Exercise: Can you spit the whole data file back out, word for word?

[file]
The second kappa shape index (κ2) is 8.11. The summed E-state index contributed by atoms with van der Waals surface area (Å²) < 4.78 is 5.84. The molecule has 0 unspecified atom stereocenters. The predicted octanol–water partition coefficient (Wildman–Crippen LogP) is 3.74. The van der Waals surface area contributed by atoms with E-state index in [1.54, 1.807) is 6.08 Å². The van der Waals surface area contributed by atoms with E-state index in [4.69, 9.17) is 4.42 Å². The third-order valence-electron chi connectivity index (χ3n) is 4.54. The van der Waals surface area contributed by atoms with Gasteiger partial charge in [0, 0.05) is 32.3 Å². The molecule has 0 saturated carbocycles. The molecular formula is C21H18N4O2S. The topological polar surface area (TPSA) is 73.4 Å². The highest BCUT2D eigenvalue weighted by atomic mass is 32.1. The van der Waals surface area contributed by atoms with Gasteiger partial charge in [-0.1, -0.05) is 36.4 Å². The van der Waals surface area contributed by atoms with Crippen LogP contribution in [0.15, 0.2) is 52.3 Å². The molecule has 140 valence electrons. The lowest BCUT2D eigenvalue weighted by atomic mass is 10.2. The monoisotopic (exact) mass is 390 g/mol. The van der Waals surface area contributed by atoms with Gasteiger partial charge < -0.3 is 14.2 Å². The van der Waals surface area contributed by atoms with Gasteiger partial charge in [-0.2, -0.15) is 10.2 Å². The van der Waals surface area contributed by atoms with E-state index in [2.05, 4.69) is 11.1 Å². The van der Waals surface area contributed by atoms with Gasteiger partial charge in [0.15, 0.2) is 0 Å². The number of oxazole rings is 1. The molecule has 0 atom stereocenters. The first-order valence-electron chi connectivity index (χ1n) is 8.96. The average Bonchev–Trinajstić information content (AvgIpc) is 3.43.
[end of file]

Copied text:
The second kappa shape index (κ2) is 8.11. The summed E-state index contributed by atoms with van der Waals surface area (Å²) < 4.78 is 5.84. The molecule has 0 unspecified atom stereocenters. The predicted octanol–water partition coefficient (Wildman–Crippen LogP) is 3.74. The van der Waals surface area contributed by atoms with E-state index in [1.54, 1.807) is 6.08 Å². The van der Waals surface area contributed by atoms with E-state index in [4.69, 9.17) is 4.42 Å². The third-order valence-electron chi connectivity index (χ3n) is 4.54. The van der Waals surface area contributed by atoms with Gasteiger partial charge in [0, 0.05) is 32.3 Å². The molecule has 0 saturated carbocycles. The molecular formula is C21H18N4O2S. The topological polar surface area (TPSA) is 73.4 Å². The highest BCUT2D eigenvalue weighted by atomic mass is 32.1. The van der Waals surface area contributed by atoms with Gasteiger partial charge in [-0.1, -0.05) is 36.4 Å². The van der Waals surface area contributed by atoms with Crippen LogP contribution in [0.15, 0.2) is 52.3 Å². The molecule has 140 valence electrons. The lowest BCUT2D eigenvalue weighted by atomic mass is 10.2. The monoisotopic (exact) mass is 390 g/mol. The van der Waals surface area contributed by atoms with Gasteiger partial charge < -0.3 is 14.2 Å². The van der Waals surface area contributed by atoms with Gasteiger partial charge in [-0.2, -0.15) is 10.2 Å². The van der Waals surface area contributed by atoms with E-state index in [2.05, 4.69) is 11.1 Å². The van der Waals surface area contributed by atoms with Gasteiger partial charge in [0.15, 0.2) is 0 Å². The number of oxazole rings is 1. The molecule has 0 atom stereocenters. The first-order valence-electron chi connectivity index (χ1n) is 8.96. The average Bonchev–Trinajstić information content (AvgIpc) is 3.43.